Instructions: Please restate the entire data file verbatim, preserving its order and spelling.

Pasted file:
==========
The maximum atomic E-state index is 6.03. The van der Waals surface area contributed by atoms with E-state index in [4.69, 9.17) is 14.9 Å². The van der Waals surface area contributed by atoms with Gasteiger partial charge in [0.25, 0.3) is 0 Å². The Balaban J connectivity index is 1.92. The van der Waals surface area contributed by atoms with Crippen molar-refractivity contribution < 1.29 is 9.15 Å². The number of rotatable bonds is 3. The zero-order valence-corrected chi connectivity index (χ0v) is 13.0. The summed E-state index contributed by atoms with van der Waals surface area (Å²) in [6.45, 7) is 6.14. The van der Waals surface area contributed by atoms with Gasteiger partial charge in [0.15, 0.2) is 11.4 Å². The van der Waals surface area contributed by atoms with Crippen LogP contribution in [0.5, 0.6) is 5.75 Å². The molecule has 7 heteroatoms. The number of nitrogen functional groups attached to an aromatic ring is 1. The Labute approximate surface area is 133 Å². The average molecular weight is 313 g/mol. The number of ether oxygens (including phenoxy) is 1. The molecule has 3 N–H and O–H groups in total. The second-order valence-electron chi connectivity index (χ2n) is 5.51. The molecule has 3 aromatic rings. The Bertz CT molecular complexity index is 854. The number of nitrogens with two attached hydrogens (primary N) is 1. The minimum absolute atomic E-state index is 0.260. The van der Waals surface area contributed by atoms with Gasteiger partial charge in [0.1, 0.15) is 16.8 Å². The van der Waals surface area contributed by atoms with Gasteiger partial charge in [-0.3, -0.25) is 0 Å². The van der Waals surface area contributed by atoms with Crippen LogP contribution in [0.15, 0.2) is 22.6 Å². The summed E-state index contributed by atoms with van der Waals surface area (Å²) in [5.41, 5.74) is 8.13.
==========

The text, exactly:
The maximum atomic E-state index is 6.03. The van der Waals surface area contributed by atoms with E-state index in [4.69, 9.17) is 14.9 Å². The van der Waals surface area contributed by atoms with Gasteiger partial charge in [0.25, 0.3) is 0 Å². The Balaban J connectivity index is 1.92. The van der Waals surface area contributed by atoms with Crippen molar-refractivity contribution < 1.29 is 9.15 Å². The number of rotatable bonds is 3. The zero-order valence-corrected chi connectivity index (χ0v) is 13.0. The summed E-state index contributed by atoms with van der Waals surface area (Å²) in [6.45, 7) is 6.14. The van der Waals surface area contributed by atoms with Gasteiger partial charge in [0.15, 0.2) is 11.4 Å². The van der Waals surface area contributed by atoms with Crippen LogP contribution in [0.5, 0.6) is 5.75 Å². The molecule has 7 heteroatoms. The number of nitrogen functional groups attached to an aromatic ring is 1. The Labute approximate surface area is 133 Å². The average molecular weight is 313 g/mol. The number of ether oxygens (including phenoxy) is 1. The molecule has 3 N–H and O–H groups in total. The second-order valence-electron chi connectivity index (χ2n) is 5.51. The molecule has 3 aromatic rings. The Bertz CT molecular complexity index is 854. The number of nitrogens with two attached hydrogens (primary N) is 1. The minimum absolute atomic E-state index is 0.260. The van der Waals surface area contributed by atoms with Gasteiger partial charge in [0.1, 0.15) is 16.8 Å². The van der Waals surface area contributed by atoms with Gasteiger partial charge in [-0.3, -0.25) is 0 Å². The van der Waals surface area contributed by atoms with Crippen LogP contribution in [0.15, 0.2) is 22.6 Å². The summed E-state index contributed by atoms with van der Waals surface area (Å²) in [5.41, 5.74) is 8.13.